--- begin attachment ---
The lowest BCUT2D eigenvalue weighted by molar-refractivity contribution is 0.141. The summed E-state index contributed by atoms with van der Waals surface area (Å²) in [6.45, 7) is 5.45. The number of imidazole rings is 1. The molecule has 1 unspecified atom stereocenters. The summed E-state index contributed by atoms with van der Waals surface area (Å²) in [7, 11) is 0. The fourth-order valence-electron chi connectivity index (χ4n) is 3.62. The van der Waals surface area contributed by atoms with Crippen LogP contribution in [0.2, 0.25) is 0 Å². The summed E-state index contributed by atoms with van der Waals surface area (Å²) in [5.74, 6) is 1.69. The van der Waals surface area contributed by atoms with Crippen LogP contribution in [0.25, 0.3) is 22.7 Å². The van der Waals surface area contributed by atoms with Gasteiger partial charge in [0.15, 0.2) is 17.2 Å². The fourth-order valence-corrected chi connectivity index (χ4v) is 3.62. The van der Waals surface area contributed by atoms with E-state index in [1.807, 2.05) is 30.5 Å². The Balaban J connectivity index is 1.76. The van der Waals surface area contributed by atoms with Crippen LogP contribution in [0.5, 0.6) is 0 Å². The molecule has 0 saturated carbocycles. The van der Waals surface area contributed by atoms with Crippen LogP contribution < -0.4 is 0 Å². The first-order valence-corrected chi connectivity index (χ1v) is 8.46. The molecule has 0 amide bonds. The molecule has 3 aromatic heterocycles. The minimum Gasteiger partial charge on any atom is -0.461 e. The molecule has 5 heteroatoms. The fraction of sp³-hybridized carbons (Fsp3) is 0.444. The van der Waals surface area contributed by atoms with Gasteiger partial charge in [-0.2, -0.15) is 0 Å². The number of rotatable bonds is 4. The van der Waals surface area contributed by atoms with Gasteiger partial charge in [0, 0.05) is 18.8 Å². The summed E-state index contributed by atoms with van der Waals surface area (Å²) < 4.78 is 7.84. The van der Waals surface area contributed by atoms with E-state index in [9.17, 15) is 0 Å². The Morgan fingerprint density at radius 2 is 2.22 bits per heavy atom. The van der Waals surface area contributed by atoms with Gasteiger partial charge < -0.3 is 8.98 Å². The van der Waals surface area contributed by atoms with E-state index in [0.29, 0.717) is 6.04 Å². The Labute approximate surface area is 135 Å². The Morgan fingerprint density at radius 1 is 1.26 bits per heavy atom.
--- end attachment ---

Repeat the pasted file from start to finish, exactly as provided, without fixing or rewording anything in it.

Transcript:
The lowest BCUT2D eigenvalue weighted by molar-refractivity contribution is 0.141. The summed E-state index contributed by atoms with van der Waals surface area (Å²) in [6.45, 7) is 5.45. The number of imidazole rings is 1. The molecule has 1 unspecified atom stereocenters. The summed E-state index contributed by atoms with van der Waals surface area (Å²) in [7, 11) is 0. The fourth-order valence-electron chi connectivity index (χ4n) is 3.62. The van der Waals surface area contributed by atoms with Crippen LogP contribution in [0.2, 0.25) is 0 Å². The summed E-state index contributed by atoms with van der Waals surface area (Å²) in [5.74, 6) is 1.69. The van der Waals surface area contributed by atoms with Crippen LogP contribution in [0.25, 0.3) is 22.7 Å². The van der Waals surface area contributed by atoms with Gasteiger partial charge in [0.15, 0.2) is 17.2 Å². The fourth-order valence-corrected chi connectivity index (χ4v) is 3.62. The van der Waals surface area contributed by atoms with E-state index in [1.807, 2.05) is 30.5 Å². The Balaban J connectivity index is 1.76. The van der Waals surface area contributed by atoms with Crippen LogP contribution in [0.5, 0.6) is 0 Å². The molecule has 0 saturated carbocycles. The van der Waals surface area contributed by atoms with Crippen LogP contribution < -0.4 is 0 Å². The first-order valence-corrected chi connectivity index (χ1v) is 8.46. The molecule has 0 amide bonds. The molecule has 3 aromatic heterocycles. The minimum Gasteiger partial charge on any atom is -0.461 e. The molecule has 5 heteroatoms. The fraction of sp³-hybridized carbons (Fsp3) is 0.444. The van der Waals surface area contributed by atoms with Gasteiger partial charge in [-0.2, -0.15) is 0 Å². The number of rotatable bonds is 4. The van der Waals surface area contributed by atoms with Gasteiger partial charge in [0, 0.05) is 18.8 Å². The summed E-state index contributed by atoms with van der Waals surface area (Å²) < 4.78 is 7.84. The van der Waals surface area contributed by atoms with E-state index in [9.17, 15) is 0 Å². The Morgan fingerprint density at radius 2 is 2.22 bits per heavy atom. The van der Waals surface area contributed by atoms with Gasteiger partial charge < -0.3 is 8.98 Å². The van der Waals surface area contributed by atoms with E-state index in [0.29, 0.717) is 6.04 Å². The Labute approximate surface area is 135 Å². The Morgan fingerprint density at radius 1 is 1.26 bits per heavy atom.